Three sonnets of Longfellow (Peter Bird)
- Editor: Peter Bird (submitted 2015-02-09). Score information: Letter, 31 pages, 350 kB Copyright: CC BY SA
- Edition notes: First 23 pages are choral score (and text pages); following pages are the organ part.
Title: Three sonnets of Longfellow
Composer: Peter Bird
Lyricist: Henry Wadsworth Longfellow
Number of voices: 4vv Voicing: SATB
Genre: Secular, Art song
First published: 2015
Description: This piece contains three sonnets:
- Mezzo cammin
- The sound of the sea
- The poets
Total length is 10 minutes.
These Romantic sonnets described three critical moments in Longfellow's life as a poet: the mid-life crisis which impelled him to start writing seriously; a time when inspiration flowed freely like the tides of the sea; and a moment of retrospection in which he identifies with all poets, past and present.
Original text and translations
1. Mezzo cammin
Half my life is gone, and I have let
the years slip from me and have not fulfilled
the aspiration of my youth: to build
some tower of song with lofty parapet.
Not indolence, nor pleasure, nor the fret
of restless passions that would not be stilled,
but sorrow, and a care that almost killed,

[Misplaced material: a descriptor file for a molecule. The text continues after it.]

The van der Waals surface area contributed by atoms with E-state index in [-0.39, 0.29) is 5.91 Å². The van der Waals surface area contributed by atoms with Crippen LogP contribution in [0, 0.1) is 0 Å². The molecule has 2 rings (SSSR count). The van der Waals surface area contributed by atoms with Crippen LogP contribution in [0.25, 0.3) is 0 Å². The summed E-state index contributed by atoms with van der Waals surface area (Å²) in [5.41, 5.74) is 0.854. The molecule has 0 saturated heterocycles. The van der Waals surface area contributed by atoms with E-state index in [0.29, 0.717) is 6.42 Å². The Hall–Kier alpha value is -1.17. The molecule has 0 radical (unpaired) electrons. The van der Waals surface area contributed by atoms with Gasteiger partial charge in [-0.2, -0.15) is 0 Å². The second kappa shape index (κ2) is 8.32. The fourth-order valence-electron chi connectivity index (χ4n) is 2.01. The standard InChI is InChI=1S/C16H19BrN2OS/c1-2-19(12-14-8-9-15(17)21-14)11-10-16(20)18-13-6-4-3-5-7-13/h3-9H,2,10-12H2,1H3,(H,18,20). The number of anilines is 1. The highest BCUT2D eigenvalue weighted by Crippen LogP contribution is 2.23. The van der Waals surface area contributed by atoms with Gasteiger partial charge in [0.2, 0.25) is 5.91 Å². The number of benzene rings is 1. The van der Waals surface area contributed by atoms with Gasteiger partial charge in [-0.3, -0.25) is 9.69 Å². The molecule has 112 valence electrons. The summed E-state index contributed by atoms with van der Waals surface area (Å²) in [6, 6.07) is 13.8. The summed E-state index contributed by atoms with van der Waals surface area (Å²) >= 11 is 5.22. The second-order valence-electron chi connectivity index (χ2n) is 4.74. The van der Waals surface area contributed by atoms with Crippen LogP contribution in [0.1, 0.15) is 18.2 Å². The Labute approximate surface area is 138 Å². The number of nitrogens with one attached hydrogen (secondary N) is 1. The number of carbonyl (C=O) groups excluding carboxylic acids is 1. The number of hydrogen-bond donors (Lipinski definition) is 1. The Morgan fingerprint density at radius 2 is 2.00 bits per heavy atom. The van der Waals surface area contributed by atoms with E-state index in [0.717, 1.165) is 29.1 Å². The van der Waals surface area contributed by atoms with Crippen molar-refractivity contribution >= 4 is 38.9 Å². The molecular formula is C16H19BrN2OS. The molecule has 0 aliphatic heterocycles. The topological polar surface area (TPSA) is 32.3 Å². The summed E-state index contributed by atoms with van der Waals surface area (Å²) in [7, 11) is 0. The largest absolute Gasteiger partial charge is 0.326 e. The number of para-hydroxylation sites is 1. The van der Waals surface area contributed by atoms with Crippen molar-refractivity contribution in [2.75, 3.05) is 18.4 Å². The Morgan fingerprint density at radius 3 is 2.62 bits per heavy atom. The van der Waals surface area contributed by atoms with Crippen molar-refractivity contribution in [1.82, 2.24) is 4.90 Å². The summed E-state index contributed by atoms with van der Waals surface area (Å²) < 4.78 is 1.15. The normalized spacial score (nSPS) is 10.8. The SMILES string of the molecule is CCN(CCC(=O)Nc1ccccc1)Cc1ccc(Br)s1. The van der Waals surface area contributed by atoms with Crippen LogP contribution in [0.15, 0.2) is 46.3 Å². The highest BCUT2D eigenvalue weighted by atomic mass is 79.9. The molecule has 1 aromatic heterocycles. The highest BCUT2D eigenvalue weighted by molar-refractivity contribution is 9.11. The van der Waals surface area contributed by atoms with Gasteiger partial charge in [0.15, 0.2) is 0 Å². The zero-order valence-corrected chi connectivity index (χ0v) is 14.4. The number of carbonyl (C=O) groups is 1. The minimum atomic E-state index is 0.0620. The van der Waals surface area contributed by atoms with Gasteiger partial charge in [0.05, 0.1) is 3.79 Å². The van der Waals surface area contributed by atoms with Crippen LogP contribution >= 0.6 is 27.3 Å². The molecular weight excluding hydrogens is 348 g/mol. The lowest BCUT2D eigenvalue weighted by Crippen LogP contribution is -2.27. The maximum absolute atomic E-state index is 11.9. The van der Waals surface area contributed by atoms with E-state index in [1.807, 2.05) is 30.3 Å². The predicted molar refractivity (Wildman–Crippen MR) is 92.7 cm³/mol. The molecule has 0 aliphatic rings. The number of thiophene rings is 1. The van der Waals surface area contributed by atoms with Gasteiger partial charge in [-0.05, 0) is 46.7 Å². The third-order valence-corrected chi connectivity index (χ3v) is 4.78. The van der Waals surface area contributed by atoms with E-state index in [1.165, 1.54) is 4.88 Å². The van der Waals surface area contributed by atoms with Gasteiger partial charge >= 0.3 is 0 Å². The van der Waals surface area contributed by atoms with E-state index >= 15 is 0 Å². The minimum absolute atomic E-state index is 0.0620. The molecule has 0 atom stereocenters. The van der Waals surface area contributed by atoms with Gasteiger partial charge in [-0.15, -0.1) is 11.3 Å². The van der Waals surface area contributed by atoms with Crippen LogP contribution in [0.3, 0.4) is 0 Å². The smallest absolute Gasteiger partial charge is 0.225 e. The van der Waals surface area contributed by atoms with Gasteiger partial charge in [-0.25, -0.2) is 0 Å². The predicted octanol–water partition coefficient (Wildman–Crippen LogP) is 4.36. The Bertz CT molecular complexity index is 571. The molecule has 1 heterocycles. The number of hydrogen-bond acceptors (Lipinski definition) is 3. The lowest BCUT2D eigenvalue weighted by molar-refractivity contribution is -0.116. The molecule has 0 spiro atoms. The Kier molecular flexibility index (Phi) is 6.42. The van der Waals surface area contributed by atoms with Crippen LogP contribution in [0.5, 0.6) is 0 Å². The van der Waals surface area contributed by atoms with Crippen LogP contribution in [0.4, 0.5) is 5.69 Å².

kept me from what I may accomplish yet.
Though, half-way up the hill, I see the Past
lying beneath me with its sounds and sights …
—A city in the twilight dim and vast,
with smoking roofs, soft bells, and gleaming lights—
and hear above me on the autumnal blast
the cataract of Death far thundering from the heights.
2. The sound of the sea
The sea awoke at midnight from its sleep,
and round the pebbly beaches far and wide
I heard the first wave of the rising tide
rush onward with uninterrupted sweep:
A voice out of the silence of the deep,
a sound mysteriously multiplied
as of a cataract from the mountain's side,
or roar of winds upon a wooded steep.
So comes to us, at times, from the unknown
and inaccessible solitudes of being,
the rushing of the sea-tides of the soul.
And inspirations that we deem our own
are some divine foreshadowing and foreseeing
of things beyond our reason or control.
3. The poets
O ye dead Poets who are living still,
immortal in your verse, though life be fled;
and ye, O living Poets, who are dead
though ye are living, if neglect can kill:
Tell me if in the darkest hours of ill,
with drops of anguish falling fast and red
from the sharp crown of thorns upon your head,
ye were not glad your errand to fulfil?
Yes; for the gift and ministry of Song
have something in them so divinely sweet,
it can assuage the bitterness of wrong.
Not in the clamor of the crowded street,
not in the shouts and plaudits of the throng,
but in ourselves are triumph and defeat.